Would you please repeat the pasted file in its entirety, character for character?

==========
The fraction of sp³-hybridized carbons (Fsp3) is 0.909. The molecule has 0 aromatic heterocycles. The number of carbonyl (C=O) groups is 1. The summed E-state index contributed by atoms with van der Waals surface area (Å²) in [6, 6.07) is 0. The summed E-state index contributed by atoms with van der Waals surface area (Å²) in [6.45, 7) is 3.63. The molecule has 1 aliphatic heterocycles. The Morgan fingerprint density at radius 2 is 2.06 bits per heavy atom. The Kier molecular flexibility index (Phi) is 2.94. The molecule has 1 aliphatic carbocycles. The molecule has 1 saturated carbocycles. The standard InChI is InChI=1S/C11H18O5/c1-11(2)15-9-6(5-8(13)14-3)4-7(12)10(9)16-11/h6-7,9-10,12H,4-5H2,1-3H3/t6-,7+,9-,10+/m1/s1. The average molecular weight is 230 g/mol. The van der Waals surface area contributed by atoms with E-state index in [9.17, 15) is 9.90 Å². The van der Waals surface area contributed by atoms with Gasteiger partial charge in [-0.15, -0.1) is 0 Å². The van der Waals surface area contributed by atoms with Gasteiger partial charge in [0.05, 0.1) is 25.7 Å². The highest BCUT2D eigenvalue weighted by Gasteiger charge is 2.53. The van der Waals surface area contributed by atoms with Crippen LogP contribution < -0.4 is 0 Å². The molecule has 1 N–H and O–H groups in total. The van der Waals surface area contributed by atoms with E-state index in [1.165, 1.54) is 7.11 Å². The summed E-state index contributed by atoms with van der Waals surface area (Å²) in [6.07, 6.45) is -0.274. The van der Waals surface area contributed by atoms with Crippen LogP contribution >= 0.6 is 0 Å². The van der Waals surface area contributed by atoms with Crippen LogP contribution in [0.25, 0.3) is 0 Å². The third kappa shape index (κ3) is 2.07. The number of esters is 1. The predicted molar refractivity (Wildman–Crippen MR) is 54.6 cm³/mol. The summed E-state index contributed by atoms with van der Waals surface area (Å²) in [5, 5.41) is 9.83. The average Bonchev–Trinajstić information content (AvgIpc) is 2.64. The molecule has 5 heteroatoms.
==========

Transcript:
The fraction of sp³-hybridized carbons (Fsp3) is 0.909. The molecule has 0 aromatic heterocycles. The number of carbonyl (C=O) groups is 1. The summed E-state index contributed by atoms with van der Waals surface area (Å²) in [6, 6.07) is 0. The summed E-state index contributed by atoms with van der Waals surface area (Å²) in [6.45, 7) is 3.63. The molecule has 1 aliphatic heterocycles. The Morgan fingerprint density at radius 2 is 2.06 bits per heavy atom. The Kier molecular flexibility index (Phi) is 2.94. The molecule has 1 aliphatic carbocycles. The molecule has 1 saturated carbocycles. The standard InChI is InChI=1S/C11H18O5/c1-11(2)15-9-6(5-8(13)14-3)4-7(12)10(9)16-11/h6-7,9-10,12H,4-5H2,1-3H3/t6-,7+,9-,10+/m1/s1. The average molecular weight is 230 g/mol. The van der Waals surface area contributed by atoms with E-state index in [9.17, 15) is 9.90 Å². The van der Waals surface area contributed by atoms with Gasteiger partial charge in [-0.15, -0.1) is 0 Å². The van der Waals surface area contributed by atoms with Gasteiger partial charge in [0.05, 0.1) is 25.7 Å². The highest BCUT2D eigenvalue weighted by Gasteiger charge is 2.53. The van der Waals surface area contributed by atoms with Crippen LogP contribution < -0.4 is 0 Å². The molecule has 1 N–H and O–H groups in total. The van der Waals surface area contributed by atoms with E-state index in [1.165, 1.54) is 7.11 Å². The summed E-state index contributed by atoms with van der Waals surface area (Å²) in [6.07, 6.45) is -0.274. The van der Waals surface area contributed by atoms with Crippen LogP contribution >= 0.6 is 0 Å². The van der Waals surface area contributed by atoms with Crippen LogP contribution in [0.25, 0.3) is 0 Å². The third kappa shape index (κ3) is 2.07. The number of esters is 1. The predicted molar refractivity (Wildman–Crippen MR) is 54.6 cm³/mol. The summed E-state index contributed by atoms with van der Waals surface area (Å²) in [5, 5.41) is 9.83. The average Bonchev–Trinajstić information content (AvgIpc) is 2.64. The molecule has 5 heteroatoms.